CCP is pleased to present Olga, a major video work by Melbourne-based artist Zoë Croggon, best known for her exquisite photo-collages that explore the body and its relationship to architectural space.
Olga is a meditation on the diffusion of cultural traditions expressed through dance, developed through intimate exchanges between Croggon and 88-year-old Ithacan folk dancer Olga Black. The video alternates between footage of Olga in her Melbourne home and in traditional folk costume, dancing to an a cappella rendition of the Rebetiko song Varka Mou Bogiatismeni (My Painted Boat). The song explores the heartache of departure from the Dodecanese Islands (a similar group of Greek islands to where Olga’s parents were born, prior to immigrating to Australia), in which the singer appeals repeatedly to the Virgin Mary to comfort her broken heart.
Performing in front of a shrine embellished with religious and cultural icons (many depicting the Madonna), Olga dances, highlighting the Marian devotion in traditionally patriarchal cultures as a site for female expression.
Presenting an intimate portrait of Olga Black, this work considers the relationship between superstition, religion, and culture while continuing Croggon’s long-standing interest in movement and performance.
Zoë Croggon is represented by Daine Singer, Melbourne
Zoë Croggon graduated with a Bachelor of Fine Art (First Class Honours) from the Victorian College of the Arts in 2011. She has held solo exhibitions at the National Gallery of Victoria, Gertrude Contemporary, Peckham 24 (London), Mornington Peninsula Regional Gallery, Perth Centre for Photography, Daine Singer, and the Melbourne Art Fair, and has participated in group exhibitions at institutions including the Heide Museum of Modern Art, Art Gallery of New South Wales, Monash University Museum of Art, and Ian Potter Museum of Art.
Croggon is the recipient of an Art Gallery of New South Wales Studio Scholarship at the Cité Internationale des Arts, Paris (2018); Art + Australia / Credit Suisse Private Banking Contemporary Art Award (2014); the Asia-Pacific Photobook Prize (2015); and the ACACIA Art Award (2010). Her work is held in collections including the National Gallery of Australia, Art Gallery of New South Wales, National Gallery of Victoria, Monash University Museum of Art, Heide Museum of Modern Art, Horsham Regional Art Gallery, Gippsland Art Gallery, and Artbank.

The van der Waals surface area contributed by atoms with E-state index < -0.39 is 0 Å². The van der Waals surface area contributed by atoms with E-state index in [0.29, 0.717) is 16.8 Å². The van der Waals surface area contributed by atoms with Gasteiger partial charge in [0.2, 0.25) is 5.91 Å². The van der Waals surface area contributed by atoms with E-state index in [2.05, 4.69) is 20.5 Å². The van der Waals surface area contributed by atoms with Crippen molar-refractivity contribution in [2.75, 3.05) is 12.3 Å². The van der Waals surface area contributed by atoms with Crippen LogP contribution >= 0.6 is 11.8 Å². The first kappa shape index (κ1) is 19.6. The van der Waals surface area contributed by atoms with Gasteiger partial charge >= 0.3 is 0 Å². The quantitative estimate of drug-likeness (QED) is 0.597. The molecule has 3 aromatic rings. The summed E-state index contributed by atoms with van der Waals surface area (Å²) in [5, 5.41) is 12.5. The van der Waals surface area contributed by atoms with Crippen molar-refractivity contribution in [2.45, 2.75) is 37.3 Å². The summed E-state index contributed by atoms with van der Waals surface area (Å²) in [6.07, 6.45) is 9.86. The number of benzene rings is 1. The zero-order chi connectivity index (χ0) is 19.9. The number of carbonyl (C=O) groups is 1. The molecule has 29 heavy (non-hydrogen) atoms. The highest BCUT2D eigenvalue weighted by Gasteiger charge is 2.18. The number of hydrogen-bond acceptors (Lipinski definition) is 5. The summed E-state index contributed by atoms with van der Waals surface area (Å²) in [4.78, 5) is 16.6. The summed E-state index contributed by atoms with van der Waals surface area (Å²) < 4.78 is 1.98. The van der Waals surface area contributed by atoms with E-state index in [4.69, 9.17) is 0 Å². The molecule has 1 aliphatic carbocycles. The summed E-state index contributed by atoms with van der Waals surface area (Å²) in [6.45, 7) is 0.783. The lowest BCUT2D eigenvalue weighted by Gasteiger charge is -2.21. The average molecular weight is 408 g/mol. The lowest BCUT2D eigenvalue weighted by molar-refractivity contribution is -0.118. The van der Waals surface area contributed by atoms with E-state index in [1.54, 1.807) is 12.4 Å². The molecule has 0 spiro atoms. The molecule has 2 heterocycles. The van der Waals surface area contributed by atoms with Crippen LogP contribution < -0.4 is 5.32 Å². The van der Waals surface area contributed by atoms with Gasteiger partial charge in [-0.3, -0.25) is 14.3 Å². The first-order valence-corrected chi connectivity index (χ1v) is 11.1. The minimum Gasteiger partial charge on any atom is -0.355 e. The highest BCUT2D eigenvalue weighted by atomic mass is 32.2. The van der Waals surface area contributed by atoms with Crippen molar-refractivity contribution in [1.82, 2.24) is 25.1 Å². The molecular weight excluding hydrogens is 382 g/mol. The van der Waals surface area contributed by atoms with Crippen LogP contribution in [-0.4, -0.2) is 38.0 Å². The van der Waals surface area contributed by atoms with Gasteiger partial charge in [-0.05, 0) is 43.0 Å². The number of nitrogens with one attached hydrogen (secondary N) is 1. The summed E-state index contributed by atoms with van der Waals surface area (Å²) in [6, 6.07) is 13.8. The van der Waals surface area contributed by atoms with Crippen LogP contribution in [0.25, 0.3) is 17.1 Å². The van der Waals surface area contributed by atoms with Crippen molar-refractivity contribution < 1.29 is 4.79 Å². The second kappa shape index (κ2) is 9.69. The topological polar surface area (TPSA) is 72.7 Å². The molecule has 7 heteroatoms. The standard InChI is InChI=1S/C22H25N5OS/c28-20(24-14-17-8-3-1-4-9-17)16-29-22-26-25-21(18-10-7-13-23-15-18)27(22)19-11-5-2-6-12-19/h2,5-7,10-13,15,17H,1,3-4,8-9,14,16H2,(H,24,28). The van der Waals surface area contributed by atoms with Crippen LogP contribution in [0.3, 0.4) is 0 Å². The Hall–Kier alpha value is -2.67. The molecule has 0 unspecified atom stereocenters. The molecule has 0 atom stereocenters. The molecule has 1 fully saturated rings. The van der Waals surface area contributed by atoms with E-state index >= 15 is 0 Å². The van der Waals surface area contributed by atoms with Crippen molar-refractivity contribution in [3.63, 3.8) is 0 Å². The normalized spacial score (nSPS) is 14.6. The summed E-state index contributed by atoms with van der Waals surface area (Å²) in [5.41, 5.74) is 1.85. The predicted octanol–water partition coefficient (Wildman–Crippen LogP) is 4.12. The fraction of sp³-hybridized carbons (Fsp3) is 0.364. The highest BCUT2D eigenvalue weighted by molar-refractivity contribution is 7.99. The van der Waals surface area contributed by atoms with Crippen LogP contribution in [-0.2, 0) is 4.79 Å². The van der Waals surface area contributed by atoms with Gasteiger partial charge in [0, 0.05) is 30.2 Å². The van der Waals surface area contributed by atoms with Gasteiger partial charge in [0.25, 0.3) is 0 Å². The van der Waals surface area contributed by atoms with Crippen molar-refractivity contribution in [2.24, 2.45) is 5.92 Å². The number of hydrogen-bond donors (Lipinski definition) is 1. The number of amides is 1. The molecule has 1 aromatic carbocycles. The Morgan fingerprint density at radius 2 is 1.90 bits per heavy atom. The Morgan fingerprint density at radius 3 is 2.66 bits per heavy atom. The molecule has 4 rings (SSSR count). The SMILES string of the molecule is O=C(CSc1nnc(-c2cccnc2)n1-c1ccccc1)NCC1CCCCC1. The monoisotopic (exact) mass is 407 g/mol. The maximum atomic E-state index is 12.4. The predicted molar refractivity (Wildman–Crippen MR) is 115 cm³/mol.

Olga Black was born in Melbourne in 1930 of Ithacan parents from the Greek Islands, and was dancing from an early age. As Olga states, “I was born dancing and want to die that way”. Among her other jobs, she taught Migrant English classes and opened her own Greek Dancing School, the first in Melbourne, out of a desire to teach Greek dances to Greek Australians and the broader community. She visited Greece in 1959, and in 1972 went back for a short visit, but ended up staying for 18 years, teaching English and being a dancing member of Dora Stratou’s well-known folk dancing theatre. She also participated as a volunteer in the Olympic Games of Melbourne in 1956, Sydney in 2000, Athens in 2004, and the Commonwealth Games in Melbourne in 2006. Olga now lives in Melbourne and takes an active interest in Greek Australian Community activities, in aspects of Brighton local history, and is planning to write her autobiography.